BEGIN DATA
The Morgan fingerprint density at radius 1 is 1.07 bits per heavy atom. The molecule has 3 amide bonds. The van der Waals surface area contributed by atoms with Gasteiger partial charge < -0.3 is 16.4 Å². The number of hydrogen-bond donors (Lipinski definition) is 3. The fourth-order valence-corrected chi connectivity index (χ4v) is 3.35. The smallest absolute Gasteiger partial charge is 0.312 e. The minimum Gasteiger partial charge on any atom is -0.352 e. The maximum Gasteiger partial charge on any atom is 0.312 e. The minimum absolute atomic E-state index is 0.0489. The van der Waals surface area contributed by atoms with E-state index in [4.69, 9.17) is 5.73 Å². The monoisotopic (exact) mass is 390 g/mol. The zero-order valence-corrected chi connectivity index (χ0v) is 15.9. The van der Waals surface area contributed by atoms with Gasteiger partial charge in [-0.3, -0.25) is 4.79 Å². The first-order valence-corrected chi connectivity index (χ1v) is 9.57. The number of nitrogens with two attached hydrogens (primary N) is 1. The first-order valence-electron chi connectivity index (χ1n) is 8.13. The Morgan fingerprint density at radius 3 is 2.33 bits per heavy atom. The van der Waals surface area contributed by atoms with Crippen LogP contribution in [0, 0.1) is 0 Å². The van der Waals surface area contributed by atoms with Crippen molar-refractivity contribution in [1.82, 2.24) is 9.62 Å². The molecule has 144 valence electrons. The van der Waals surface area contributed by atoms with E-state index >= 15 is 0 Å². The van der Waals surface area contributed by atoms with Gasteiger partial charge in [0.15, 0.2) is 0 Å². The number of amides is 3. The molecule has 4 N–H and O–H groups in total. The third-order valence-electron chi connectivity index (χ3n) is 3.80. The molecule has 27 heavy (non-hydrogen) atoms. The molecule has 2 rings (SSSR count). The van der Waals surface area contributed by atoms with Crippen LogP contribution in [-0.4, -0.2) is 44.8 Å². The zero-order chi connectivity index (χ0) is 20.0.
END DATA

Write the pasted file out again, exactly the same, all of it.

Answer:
The Morgan fingerprint density at radius 1 is 1.07 bits per heavy atom. The molecule has 3 amide bonds. The van der Waals surface area contributed by atoms with Gasteiger partial charge < -0.3 is 16.4 Å². The number of hydrogen-bond donors (Lipinski definition) is 3. The fourth-order valence-corrected chi connectivity index (χ4v) is 3.35. The smallest absolute Gasteiger partial charge is 0.312 e. The minimum Gasteiger partial charge on any atom is -0.352 e. The maximum Gasteiger partial charge on any atom is 0.312 e. The minimum absolute atomic E-state index is 0.0489. The van der Waals surface area contributed by atoms with E-state index in [4.69, 9.17) is 5.73 Å². The monoisotopic (exact) mass is 390 g/mol. The zero-order valence-corrected chi connectivity index (χ0v) is 15.9. The van der Waals surface area contributed by atoms with Gasteiger partial charge in [-0.3, -0.25) is 4.79 Å². The first-order valence-corrected chi connectivity index (χ1v) is 9.57. The number of nitrogens with two attached hydrogens (primary N) is 1. The first-order valence-electron chi connectivity index (χ1n) is 8.13. The Morgan fingerprint density at radius 3 is 2.33 bits per heavy atom. The van der Waals surface area contributed by atoms with Crippen LogP contribution in [0, 0.1) is 0 Å². The van der Waals surface area contributed by atoms with Crippen molar-refractivity contribution in [1.82, 2.24) is 9.62 Å². The molecule has 144 valence electrons. The van der Waals surface area contributed by atoms with E-state index >= 15 is 0 Å². The van der Waals surface area contributed by atoms with Gasteiger partial charge in [0.15, 0.2) is 0 Å². The number of amides is 3. The molecule has 4 N–H and O–H groups in total. The third-order valence-electron chi connectivity index (χ3n) is 3.80. The molecule has 27 heavy (non-hydrogen) atoms. The molecule has 2 rings (SSSR count). The van der Waals surface area contributed by atoms with Crippen LogP contribution in [-0.4, -0.2) is 44.8 Å². The zero-order chi connectivity index (χ0) is 20.0.